Living Leadership

Living Leadership

How to set leadership development goals for dummies

Share this content:
Julie Thorson
Julie Thorson

Here is my trusty, dusty “how to” blog. There are people out there a lot smarter than me who have great theories and advice for setting leadership development goals. This is not that.

This is “Setting Leadership Development Goals for Dummies,” an original (kidding, of course) title I'm quite proud of, and a title I would read if I were searching for a “how to” article on setting leadership development goals.

There are so many great books and tools out there; I have many more to read, learn and practice. I thought this month, however, I would try out my own how to set leadership development goals blog, based on my 18 or so years of considering myself a leader.

1)  Stop thinking of leadership development goals as goals with beginnings and endings. There isn't an end. If you think there is, get over it. There isn't. Most everyone will teach you goals are measured, and they are usually measured by someone else. That doesn't work either. Only you can truly measure your leadership progress. The trick is you have to be willing to be honest with yourself.

2) In order for it to be a goal, you must write it down and share it with someone other than yourself. If you don't write it down, it's only an intention, not a goal. In order for you to see growth within yourself, you have to be deliberate about it and put it on paper.

3) Make the moments mean something. For example, if you have a leadership goal to listen better and you find yourself interrupting all the time, make a mental note of it at the time. Before the end of the day, write down what you did and acknowledge you need to do better, and then practice doing better. It's not enough to keep apologizing for your rudeness every time you do it; you have to intentionally work on changing your behavior.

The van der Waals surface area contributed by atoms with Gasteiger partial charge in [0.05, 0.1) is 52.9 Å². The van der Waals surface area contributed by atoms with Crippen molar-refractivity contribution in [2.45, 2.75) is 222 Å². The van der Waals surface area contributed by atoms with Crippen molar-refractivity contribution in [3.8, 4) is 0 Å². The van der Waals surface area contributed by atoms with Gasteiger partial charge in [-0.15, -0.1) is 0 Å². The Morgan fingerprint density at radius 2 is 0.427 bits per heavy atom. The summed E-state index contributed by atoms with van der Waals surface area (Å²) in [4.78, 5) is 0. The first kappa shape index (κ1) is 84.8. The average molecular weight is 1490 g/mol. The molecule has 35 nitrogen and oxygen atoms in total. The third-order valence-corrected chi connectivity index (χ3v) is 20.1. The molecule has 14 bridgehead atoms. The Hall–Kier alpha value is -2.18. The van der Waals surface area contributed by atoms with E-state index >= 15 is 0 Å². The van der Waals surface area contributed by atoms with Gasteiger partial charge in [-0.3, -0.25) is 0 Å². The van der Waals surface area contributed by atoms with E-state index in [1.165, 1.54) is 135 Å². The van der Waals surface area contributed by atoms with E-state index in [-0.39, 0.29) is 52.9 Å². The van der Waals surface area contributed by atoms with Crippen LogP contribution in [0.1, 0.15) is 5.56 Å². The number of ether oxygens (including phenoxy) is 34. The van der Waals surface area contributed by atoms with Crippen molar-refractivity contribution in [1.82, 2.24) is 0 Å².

4) Self-awareness doesn't give you an excuse for being a poor leader. Setting leadership development goals isn't simply about becoming more self-aware. Sure, unfiltered self-awareness is important. Being self-aware and deciding what you want to do to improve, and then working towards that improvement, is crucial. If you do one without the other, you've missed a huge opportunity.

5) You can't just ask for feedback — you have to listen to it with your whole heart. If you would really like to see growth on your leadership journey, you have to do more than be open to feedback. You have to ask for it, listen to it, internalize it, and then do something about it as you work towards your goals.

6) Unlike measurable goals, your leadership goals should be ever changing as you grow as a leader and as a person. They are one in the same.

Notice I didn't tell you what your leadership goals should be. You have to figure that out for yourself. Notice also I wrote about nothing all that earth shattering. I kept it simple for all the dummies (myself included!).

Like you, I consider myself a student, someone still growing and learning as a leader every day.

If you have questions on how to set leadership development goals for yourself and your team members, maybe this simple “how to” will help you start a needed conversation. If you think you have it all figured out (you probably aren't reading a how to set leadership development goals blog), it's more than likely you don't and you should break it down to a “how to” that is just this simple.

Good luck to all of us dummies. Leadership development goals certainly aren't simple. If they were, we would have many more enlightened leaders out there. The good news (refer to step #1) is there is always time to start and none of us will ever truly finish.

Julie Thorson's “Living Leadership” blog was named the 2016 “Best New Department” Bronze Award winner by the American Society of Health Publication Editors. The president and CEO of Friendship Haven, a continuing care retirement community in Fort Dodge, IA, that earned the Governor's Award for Quality under her, Thorson is a coach's daughter at heart. She is a former part-time nursing home social worker who quickly ascended the leadership ranks. Now a licensed nursing home administrator, she has been a participant in LeadingAge's Leadership Academy and LeadingAge Iowa's Mentor of the Year.


Next Article in Living Leadership